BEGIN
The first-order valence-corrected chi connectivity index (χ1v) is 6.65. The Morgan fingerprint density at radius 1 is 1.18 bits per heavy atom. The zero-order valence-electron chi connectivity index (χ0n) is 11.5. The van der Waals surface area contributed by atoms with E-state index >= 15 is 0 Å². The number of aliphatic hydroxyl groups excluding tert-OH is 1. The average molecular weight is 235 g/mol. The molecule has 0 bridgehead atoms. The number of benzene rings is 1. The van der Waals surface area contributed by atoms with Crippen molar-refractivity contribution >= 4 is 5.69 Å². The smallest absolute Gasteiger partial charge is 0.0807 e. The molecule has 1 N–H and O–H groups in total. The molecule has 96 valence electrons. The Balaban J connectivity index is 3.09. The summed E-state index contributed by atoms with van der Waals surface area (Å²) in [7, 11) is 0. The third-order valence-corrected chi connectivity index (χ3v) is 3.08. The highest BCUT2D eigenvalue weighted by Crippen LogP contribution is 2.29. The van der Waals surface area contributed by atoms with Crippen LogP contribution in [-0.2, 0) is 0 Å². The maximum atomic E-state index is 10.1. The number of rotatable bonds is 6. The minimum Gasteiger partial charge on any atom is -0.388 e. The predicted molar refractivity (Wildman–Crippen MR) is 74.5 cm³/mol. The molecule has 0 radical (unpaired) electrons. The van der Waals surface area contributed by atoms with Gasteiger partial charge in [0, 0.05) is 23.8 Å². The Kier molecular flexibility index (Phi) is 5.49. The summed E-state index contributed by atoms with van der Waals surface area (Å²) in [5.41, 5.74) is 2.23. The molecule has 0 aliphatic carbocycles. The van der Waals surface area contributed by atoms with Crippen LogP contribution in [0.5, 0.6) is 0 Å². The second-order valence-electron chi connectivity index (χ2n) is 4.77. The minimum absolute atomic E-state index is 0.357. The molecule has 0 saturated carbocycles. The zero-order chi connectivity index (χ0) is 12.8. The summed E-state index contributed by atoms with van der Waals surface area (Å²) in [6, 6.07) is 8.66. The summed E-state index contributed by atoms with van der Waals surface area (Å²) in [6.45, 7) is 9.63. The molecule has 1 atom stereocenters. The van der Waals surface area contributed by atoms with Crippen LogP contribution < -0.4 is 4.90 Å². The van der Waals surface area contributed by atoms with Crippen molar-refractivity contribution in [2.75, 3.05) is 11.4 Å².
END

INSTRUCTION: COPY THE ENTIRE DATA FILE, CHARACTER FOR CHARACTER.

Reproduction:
The first-order valence-corrected chi connectivity index (χ1v) is 6.65. The Morgan fingerprint density at radius 1 is 1.18 bits per heavy atom. The zero-order valence-electron chi connectivity index (χ0n) is 11.5. The van der Waals surface area contributed by atoms with E-state index >= 15 is 0 Å². The number of aliphatic hydroxyl groups excluding tert-OH is 1. The average molecular weight is 235 g/mol. The molecule has 0 bridgehead atoms. The number of benzene rings is 1. The van der Waals surface area contributed by atoms with Crippen molar-refractivity contribution >= 4 is 5.69 Å². The smallest absolute Gasteiger partial charge is 0.0807 e. The molecule has 1 N–H and O–H groups in total. The molecule has 96 valence electrons. The Balaban J connectivity index is 3.09. The summed E-state index contributed by atoms with van der Waals surface area (Å²) in [7, 11) is 0. The third-order valence-corrected chi connectivity index (χ3v) is 3.08. The highest BCUT2D eigenvalue weighted by Crippen LogP contribution is 2.29. The van der Waals surface area contributed by atoms with Crippen LogP contribution in [-0.2, 0) is 0 Å². The maximum atomic E-state index is 10.1. The number of rotatable bonds is 6. The minimum Gasteiger partial charge on any atom is -0.388 e. The predicted molar refractivity (Wildman–Crippen MR) is 74.5 cm³/mol. The molecule has 0 radical (unpaired) electrons. The van der Waals surface area contributed by atoms with Gasteiger partial charge in [0, 0.05) is 23.8 Å². The Kier molecular flexibility index (Phi) is 5.49. The summed E-state index contributed by atoms with van der Waals surface area (Å²) in [5.41, 5.74) is 2.23. The molecule has 0 aliphatic carbocycles. The van der Waals surface area contributed by atoms with Crippen LogP contribution in [0.5, 0.6) is 0 Å². The second-order valence-electron chi connectivity index (χ2n) is 4.77. The minimum absolute atomic E-state index is 0.357. The molecule has 0 saturated carbocycles. The zero-order chi connectivity index (χ0) is 12.8. The summed E-state index contributed by atoms with van der Waals surface area (Å²) in [6, 6.07) is 8.66. The summed E-state index contributed by atoms with van der Waals surface area (Å²) in [6.45, 7) is 9.63. The molecule has 1 atom stereocenters. The van der Waals surface area contributed by atoms with Crippen LogP contribution < -0.4 is 4.90 Å². The van der Waals surface area contributed by atoms with Crippen molar-refractivity contribution in [2.75, 3.05) is 11.4 Å².